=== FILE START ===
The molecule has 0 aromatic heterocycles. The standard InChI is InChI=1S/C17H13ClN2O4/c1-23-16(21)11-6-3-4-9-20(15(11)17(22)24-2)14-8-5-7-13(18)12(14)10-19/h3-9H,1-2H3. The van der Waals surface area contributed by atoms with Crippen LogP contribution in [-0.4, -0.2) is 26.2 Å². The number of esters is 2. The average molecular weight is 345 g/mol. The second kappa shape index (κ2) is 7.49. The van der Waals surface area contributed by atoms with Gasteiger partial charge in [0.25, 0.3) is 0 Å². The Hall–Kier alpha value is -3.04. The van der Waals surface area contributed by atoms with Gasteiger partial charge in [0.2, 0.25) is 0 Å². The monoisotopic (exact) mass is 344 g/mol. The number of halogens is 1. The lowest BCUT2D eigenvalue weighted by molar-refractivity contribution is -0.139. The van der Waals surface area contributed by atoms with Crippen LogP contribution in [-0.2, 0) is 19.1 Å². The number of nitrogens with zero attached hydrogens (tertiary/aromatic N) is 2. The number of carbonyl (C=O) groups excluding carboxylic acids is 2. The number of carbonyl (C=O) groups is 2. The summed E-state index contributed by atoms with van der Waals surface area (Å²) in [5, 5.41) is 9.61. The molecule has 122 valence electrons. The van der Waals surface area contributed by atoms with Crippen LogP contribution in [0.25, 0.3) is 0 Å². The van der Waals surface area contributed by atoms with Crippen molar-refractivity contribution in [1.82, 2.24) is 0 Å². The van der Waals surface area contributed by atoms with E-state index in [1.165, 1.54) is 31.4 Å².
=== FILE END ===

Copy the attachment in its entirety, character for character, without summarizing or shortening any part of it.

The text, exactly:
The molecule has 0 aromatic heterocycles. The standard InChI is InChI=1S/C17H13ClN2O4/c1-23-16(21)11-6-3-4-9-20(15(11)17(22)24-2)14-8-5-7-13(18)12(14)10-19/h3-9H,1-2H3. The van der Waals surface area contributed by atoms with Crippen LogP contribution in [-0.4, -0.2) is 26.2 Å². The number of esters is 2. The average molecular weight is 345 g/mol. The second kappa shape index (κ2) is 7.49. The van der Waals surface area contributed by atoms with Gasteiger partial charge in [0.25, 0.3) is 0 Å². The Hall–Kier alpha value is -3.04. The van der Waals surface area contributed by atoms with Gasteiger partial charge in [0.2, 0.25) is 0 Å². The monoisotopic (exact) mass is 344 g/mol. The number of halogens is 1. The lowest BCUT2D eigenvalue weighted by molar-refractivity contribution is -0.139. The van der Waals surface area contributed by atoms with Crippen LogP contribution in [-0.2, 0) is 19.1 Å². The number of nitrogens with zero attached hydrogens (tertiary/aromatic N) is 2. The number of carbonyl (C=O) groups excluding carboxylic acids is 2. The number of carbonyl (C=O) groups is 2. The summed E-state index contributed by atoms with van der Waals surface area (Å²) in [5, 5.41) is 9.61. The molecule has 122 valence electrons. The van der Waals surface area contributed by atoms with Crippen LogP contribution in [0.25, 0.3) is 0 Å². The van der Waals surface area contributed by atoms with Crippen molar-refractivity contribution in [1.82, 2.24) is 0 Å². The van der Waals surface area contributed by atoms with E-state index in [1.165, 1.54) is 31.4 Å².